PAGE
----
Glass Canada

Features Architectural design Contracting
Learning and doing – Myhal Centre, University of Toronto


May 1, 2020
By Treena Hein

Topics

AT A GLANCE – Myhal Centre, U of T

Glazing contractors: Tower Glazing Systems
Curtainwall fabricator: Alumicor (2600 series pre-glazed)
Architectural firm: Montgomery Sisam Architects in association with Feilden Clegg Bradley Studios
Glass specifications:
Vision
6mm Guardian Sungard Superneutral SN 68 on surface 2, with R-MAX warm-edge spacer and 8mm tempered interior lite
Spandrel
6mm Guardian Sungard Superneutral SN 68 on surface 2, with R-MAX warm-edge spacer and 8mm tempered interior lite warm gray ceramic frit on surface 3
Total building footprint: 14,864 square meters
Completed: 2018

Like it should, the University of Toronto’s Myhal Centre for Engineering Innovation and Entrepreneurship enables students to do what engineering students must do: learn and to apply that learning. With the innovative use of several major glass features, the Myhal Centre is described by the University as a building that’s “designed to foster collaboration between researchers, students, industry partners and alumni, sparking the exchange of new ideas and catalyzing innovation.”

Advertisment

The building, with its pre-glazed curtain wall, both stands out and blends in on the historic St. George downtown campus. It was constructed on the last plot of land that existed along the campus’ main promenade and sits somewhat in contrast but also in compliment to a mix of other campus buildings of varying age. In Canadian Architect, Robert Davies, principal architect at firm Montgomery Sisam, explains that the work of abstract painter Agnes Martin was an inspiration in the Centre’s “simple, disciplined, esthetic” design.

To make students into leadings engineers of tomorrow, the Myhal Centre contains prototyping facilities, multidisciplinary research hubs, design studios and other technology-enhanced learning spaces of varying size. A central theme of this facility, as described in the University’s Varsity newspaper, is that “every space is functional and light pours in from every angle.”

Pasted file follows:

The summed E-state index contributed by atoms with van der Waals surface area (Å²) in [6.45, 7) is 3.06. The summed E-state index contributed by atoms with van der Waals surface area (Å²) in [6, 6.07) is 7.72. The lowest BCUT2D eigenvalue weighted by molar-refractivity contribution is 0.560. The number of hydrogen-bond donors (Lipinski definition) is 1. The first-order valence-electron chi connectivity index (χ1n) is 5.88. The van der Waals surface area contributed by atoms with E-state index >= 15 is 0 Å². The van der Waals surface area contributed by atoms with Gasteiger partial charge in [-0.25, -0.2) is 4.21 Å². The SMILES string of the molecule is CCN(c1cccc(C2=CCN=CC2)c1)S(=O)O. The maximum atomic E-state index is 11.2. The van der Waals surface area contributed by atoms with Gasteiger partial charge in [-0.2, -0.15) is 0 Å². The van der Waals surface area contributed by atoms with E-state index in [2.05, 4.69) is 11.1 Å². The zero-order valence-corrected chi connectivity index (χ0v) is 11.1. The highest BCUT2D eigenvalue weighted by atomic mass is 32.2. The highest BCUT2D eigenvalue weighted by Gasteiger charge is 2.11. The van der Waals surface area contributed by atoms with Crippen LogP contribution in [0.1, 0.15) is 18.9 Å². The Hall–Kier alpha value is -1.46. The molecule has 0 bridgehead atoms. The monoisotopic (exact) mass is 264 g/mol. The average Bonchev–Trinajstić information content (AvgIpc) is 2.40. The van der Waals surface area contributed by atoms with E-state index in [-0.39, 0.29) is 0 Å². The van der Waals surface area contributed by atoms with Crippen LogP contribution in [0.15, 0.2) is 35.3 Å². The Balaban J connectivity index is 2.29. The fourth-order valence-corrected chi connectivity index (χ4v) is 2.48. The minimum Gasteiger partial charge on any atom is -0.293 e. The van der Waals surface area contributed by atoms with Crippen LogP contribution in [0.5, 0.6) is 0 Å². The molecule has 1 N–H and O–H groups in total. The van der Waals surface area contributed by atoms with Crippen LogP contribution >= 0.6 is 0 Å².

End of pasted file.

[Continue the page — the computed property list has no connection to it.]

These include the Skule Arena, where over 100 clubs and engineering teams (such as the Human-Powered Vehicles Design Team) can interact.

Tower Glazing Systems was responsible for the design, fabrication and installation of the pre-glazed curtain wall, which consists of both sealed units and spandrels. “One of the biggest challenges was designing the curtainwall to be installed after the precast installation,” explains project manager, Kyle Youngs. “The sequencing between the precast and curtain wall was crucial to the success of the project.”

In addition, he says “the modified air vapour barrier detail was installed from the inside of the building after precast and curtainwall installation. It was a very difficult detail to achieve due to the limited space between the curtain wall and block wall.”

The centre’s Lee and Margaret Lau Auditorium holds almost 470 seats (arranged at tables, promoting student discussion) as well as the latest technology, including a wall-to-wall digital array. Among other spaces in the centre are the light fabrication facility where students work on projects using various materials, and a prototype facility complete with a laser cutter and 3D printers. Capping the eight-storey building is the Dr. Woo Hon Fai Terrace, from which the CN Tower and the Art Gallery of Ontario can be viewed, along with the Front campus and the Toronto skyline. This level is also home to the Institute for Sustainable Energy and the Institute for Water Innovation. Youngs notes that mechanical house on this floor has a unique stand-alone wrap-around cosmetic screen, which “was a challenge to install due to the size and location of the curtain wall. We had the utilize a tower crane for installation.”

As expected, the Myhal Centre is a very green building, with solar panels, a green roof and a cistern to collect rainwater for landscape irrigation. Its energy efficiency is extremely high and that is partly due to the glass selection. Indeed, Youngs explains that the high-performance glass used in this project was quite unique. “The Guardian Sungard Superneutal SN 68 delivers high light transmittance while reducing solar heat gain,” he explains. “Its neutral appearance allows architects to choose a substrate to match their vision and create striking statements of light and colour, while earning LEED points and controlling energy costs.”